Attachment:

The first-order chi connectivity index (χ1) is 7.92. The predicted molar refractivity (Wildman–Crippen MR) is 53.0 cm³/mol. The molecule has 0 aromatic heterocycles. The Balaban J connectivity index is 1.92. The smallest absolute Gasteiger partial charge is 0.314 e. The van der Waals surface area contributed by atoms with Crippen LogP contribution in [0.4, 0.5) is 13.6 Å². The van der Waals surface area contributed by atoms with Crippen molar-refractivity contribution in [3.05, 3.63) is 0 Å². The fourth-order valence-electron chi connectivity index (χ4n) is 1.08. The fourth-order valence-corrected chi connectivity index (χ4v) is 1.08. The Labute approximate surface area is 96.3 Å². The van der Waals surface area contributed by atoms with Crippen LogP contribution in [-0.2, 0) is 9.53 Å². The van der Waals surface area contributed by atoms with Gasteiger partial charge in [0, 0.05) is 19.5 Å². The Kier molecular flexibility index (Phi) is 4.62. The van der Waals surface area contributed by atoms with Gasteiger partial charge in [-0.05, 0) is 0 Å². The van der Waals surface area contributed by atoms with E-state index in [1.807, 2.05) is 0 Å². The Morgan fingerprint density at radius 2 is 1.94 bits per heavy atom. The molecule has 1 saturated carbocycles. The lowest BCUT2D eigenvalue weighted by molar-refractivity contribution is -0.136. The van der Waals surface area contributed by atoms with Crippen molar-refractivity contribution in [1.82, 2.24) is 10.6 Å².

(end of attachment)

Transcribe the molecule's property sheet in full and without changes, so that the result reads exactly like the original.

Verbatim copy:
The first-order chi connectivity index (χ1) is 7.92. The predicted molar refractivity (Wildman–Crippen MR) is 53.0 cm³/mol. The molecule has 0 aromatic heterocycles. The Balaban J connectivity index is 1.92. The smallest absolute Gasteiger partial charge is 0.314 e. The van der Waals surface area contributed by atoms with Crippen LogP contribution in [0.4, 0.5) is 13.6 Å². The van der Waals surface area contributed by atoms with Crippen molar-refractivity contribution in [3.05, 3.63) is 0 Å². The fourth-order valence-electron chi connectivity index (χ4n) is 1.08. The fourth-order valence-corrected chi connectivity index (χ4v) is 1.08. The Labute approximate surface area is 96.3 Å². The van der Waals surface area contributed by atoms with Crippen LogP contribution in [-0.2, 0) is 9.53 Å². The van der Waals surface area contributed by atoms with Gasteiger partial charge in [0, 0.05) is 19.5 Å². The Kier molecular flexibility index (Phi) is 4.62. The van der Waals surface area contributed by atoms with Gasteiger partial charge in [-0.05, 0) is 0 Å². The van der Waals surface area contributed by atoms with E-state index in [1.807, 2.05) is 0 Å². The Morgan fingerprint density at radius 2 is 1.94 bits per heavy atom. The molecule has 1 saturated carbocycles. The lowest BCUT2D eigenvalue weighted by molar-refractivity contribution is -0.136. The van der Waals surface area contributed by atoms with Crippen molar-refractivity contribution in [1.82, 2.24) is 10.6 Å².